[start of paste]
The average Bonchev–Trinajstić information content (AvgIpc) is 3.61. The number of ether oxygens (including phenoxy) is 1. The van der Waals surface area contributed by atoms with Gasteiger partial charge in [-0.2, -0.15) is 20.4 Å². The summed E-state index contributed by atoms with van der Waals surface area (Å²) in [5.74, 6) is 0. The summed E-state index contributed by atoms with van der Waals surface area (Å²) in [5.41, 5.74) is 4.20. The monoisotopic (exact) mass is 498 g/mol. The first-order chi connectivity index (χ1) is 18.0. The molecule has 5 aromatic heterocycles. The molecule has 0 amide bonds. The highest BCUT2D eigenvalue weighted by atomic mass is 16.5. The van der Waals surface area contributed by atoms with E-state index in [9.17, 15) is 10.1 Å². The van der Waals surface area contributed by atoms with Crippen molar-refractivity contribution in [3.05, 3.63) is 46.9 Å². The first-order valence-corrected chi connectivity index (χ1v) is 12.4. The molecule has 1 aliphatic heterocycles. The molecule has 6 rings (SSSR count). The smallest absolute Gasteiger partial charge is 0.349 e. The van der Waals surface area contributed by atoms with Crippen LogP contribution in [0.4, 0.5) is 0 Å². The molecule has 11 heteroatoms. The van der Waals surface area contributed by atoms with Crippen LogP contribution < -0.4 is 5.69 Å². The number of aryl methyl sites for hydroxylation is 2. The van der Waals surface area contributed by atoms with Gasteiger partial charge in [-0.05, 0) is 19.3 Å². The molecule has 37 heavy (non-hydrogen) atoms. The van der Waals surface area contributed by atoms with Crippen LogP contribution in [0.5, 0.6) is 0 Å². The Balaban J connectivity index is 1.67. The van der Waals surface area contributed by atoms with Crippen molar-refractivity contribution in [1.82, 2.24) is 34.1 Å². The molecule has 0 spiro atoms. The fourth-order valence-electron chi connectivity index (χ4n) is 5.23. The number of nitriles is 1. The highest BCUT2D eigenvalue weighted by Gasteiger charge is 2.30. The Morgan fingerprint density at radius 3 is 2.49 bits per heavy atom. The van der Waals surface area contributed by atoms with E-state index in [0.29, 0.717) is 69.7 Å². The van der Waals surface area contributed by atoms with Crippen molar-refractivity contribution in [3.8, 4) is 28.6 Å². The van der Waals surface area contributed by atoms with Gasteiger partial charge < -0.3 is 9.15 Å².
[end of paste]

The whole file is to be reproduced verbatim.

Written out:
The average Bonchev–Trinajstić information content (AvgIpc) is 3.61. The number of ether oxygens (including phenoxy) is 1. The van der Waals surface area contributed by atoms with Gasteiger partial charge in [-0.2, -0.15) is 20.4 Å². The summed E-state index contributed by atoms with van der Waals surface area (Å²) in [5.74, 6) is 0. The summed E-state index contributed by atoms with van der Waals surface area (Å²) in [5.41, 5.74) is 4.20. The monoisotopic (exact) mass is 498 g/mol. The first-order chi connectivity index (χ1) is 18.0. The molecule has 5 aromatic heterocycles. The molecule has 0 amide bonds. The highest BCUT2D eigenvalue weighted by atomic mass is 16.5. The van der Waals surface area contributed by atoms with E-state index in [9.17, 15) is 10.1 Å². The van der Waals surface area contributed by atoms with Crippen molar-refractivity contribution in [3.05, 3.63) is 46.9 Å². The first-order valence-corrected chi connectivity index (χ1v) is 12.4. The molecule has 1 aliphatic heterocycles. The molecule has 6 rings (SSSR count). The smallest absolute Gasteiger partial charge is 0.349 e. The van der Waals surface area contributed by atoms with Crippen LogP contribution in [0.4, 0.5) is 0 Å². The molecule has 11 heteroatoms. The van der Waals surface area contributed by atoms with Crippen LogP contribution < -0.4 is 5.69 Å². The number of aryl methyl sites for hydroxylation is 2. The van der Waals surface area contributed by atoms with Gasteiger partial charge in [-0.05, 0) is 19.3 Å². The molecule has 37 heavy (non-hydrogen) atoms. The van der Waals surface area contributed by atoms with Crippen LogP contribution in [0.5, 0.6) is 0 Å². The Balaban J connectivity index is 1.67. The van der Waals surface area contributed by atoms with Crippen molar-refractivity contribution in [1.82, 2.24) is 34.1 Å². The molecule has 0 spiro atoms. The fourth-order valence-electron chi connectivity index (χ4n) is 5.23. The number of nitriles is 1. The highest BCUT2D eigenvalue weighted by Gasteiger charge is 2.30. The Morgan fingerprint density at radius 3 is 2.49 bits per heavy atom. The van der Waals surface area contributed by atoms with E-state index in [0.29, 0.717) is 69.7 Å². The van der Waals surface area contributed by atoms with Crippen molar-refractivity contribution in [3.8, 4) is 28.6 Å². The van der Waals surface area contributed by atoms with Gasteiger partial charge < -0.3 is 9.15 Å².